Smoke Away implores all that are merely thinking of quitting smoking, to quit smoking today, either with our product or not!

The 2007 Smoker Misperceptions survey reveals there are significant differences between what smokers believe are the risks associated with smoking and the realities of tobacco-related disease and death. Check out these igorant smokers assumptions

  1. Sixty-six percent didn’t know that their chance of developing lung cancer was greater than that of a non-smoker.
  2. Forty percent incorrectly believed that developing lung cancer depends primarily on genes, not on behaviors like smoking.
  3. Eight percent didn’t know that smoking has been proven to cause blindness.
  4. Ten percent didn’t know that smoking has been proven to cause hair loss.
  5. Twenty-six percent didn’t know that smoking has been proven to cause impotence.
  6. Thirty-three percent mistakenly thought that they could reverse the harmful effects of smoking by exercising and taking vitamins.

Amazing that smokers are that clueless. Logon to Smoke Away today and look at another option in your quest to finally quit smoking.

    A LONG, long time ago, two Martians were sent to planet Earth on a mission. When they returned home, they submitted this report to the committee: “The Earth people have an odd practice. They light a fire at the end of a poisonous substance and then suck the smoke into their body. This results in much sickness and even death. The habit is also very expensive. Strange, those Earth people!” Strange, indeed. Listen to the words of Graham Lee Hemminger: “Tobacco is a dirty weed, but I like it. It satisfies no normal need, still I like it. It makes you thin, it makes you lean. It takes the hair right off your bean. It’s the worst darn stuff I’ve ever seen. I like it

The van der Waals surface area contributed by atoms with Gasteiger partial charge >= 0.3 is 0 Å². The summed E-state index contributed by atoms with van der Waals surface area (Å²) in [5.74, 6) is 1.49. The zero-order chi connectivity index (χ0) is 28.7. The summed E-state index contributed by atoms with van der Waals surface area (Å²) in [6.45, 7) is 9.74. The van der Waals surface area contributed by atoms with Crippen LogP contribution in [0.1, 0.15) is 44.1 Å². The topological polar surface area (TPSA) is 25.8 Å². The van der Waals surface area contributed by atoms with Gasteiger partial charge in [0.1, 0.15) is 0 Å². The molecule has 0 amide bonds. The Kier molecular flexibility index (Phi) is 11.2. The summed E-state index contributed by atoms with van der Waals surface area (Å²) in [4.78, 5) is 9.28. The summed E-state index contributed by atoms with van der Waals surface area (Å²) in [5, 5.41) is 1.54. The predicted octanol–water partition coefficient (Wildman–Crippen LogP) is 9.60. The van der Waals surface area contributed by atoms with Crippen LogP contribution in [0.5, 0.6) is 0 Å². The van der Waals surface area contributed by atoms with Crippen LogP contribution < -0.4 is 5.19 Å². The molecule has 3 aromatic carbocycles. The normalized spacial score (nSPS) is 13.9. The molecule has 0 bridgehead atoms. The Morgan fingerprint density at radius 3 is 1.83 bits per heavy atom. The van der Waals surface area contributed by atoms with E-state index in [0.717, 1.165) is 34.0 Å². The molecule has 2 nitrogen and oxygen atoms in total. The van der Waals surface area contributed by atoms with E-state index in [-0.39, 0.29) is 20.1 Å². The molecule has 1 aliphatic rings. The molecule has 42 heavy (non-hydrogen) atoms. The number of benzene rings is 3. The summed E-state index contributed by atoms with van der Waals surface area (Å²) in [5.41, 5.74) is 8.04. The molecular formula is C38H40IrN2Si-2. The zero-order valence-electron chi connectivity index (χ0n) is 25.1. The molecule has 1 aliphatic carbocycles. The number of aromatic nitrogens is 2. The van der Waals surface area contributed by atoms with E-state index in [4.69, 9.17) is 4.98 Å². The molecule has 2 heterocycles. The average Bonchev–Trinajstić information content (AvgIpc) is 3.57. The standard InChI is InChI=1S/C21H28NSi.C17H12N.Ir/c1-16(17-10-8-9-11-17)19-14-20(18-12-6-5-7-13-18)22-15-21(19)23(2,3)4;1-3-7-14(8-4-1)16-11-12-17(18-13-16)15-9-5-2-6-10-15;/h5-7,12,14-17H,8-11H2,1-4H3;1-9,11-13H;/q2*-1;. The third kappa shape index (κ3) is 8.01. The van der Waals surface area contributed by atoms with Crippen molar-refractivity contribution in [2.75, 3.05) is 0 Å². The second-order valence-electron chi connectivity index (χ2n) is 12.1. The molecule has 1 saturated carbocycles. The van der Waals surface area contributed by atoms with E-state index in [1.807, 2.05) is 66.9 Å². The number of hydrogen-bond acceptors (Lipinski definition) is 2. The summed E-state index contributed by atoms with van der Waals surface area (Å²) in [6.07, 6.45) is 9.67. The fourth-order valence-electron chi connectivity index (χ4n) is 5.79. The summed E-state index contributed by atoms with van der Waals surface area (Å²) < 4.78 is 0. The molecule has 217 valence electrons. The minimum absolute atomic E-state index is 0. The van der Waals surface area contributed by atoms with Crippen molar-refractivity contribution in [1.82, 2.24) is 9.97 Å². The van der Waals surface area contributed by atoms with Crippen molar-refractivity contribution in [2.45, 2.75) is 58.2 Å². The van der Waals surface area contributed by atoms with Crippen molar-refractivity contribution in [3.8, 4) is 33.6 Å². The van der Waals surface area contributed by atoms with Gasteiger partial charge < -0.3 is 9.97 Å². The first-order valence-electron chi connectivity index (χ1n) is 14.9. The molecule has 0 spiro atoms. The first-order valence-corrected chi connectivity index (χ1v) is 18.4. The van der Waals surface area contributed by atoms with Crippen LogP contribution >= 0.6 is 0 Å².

Here’s another one from Russell Hoban. “What a weird thing smoking is and I can’t stop it,” he wrote. “I feel cozy, have a sense of well-being when I’m smoking, poisoning myself, killing myself slowly. Not so slowly maybe. I have all kinds of pains I don’t want to know about and I know that’s what they’re from. But when I don’t smoke I scarcely feel as if I’m living. I don’t feel as if I’m living unless I’m killing myself.”The Geneva-based World Health Organization (WHO) reports that smoking related-diseases kill one in 10 adults globally, or cause four million deaths. “Every eight seconds, someone dies from tobacco use,” it points out. By 2030, if current trends continue, smoking will kill one in six people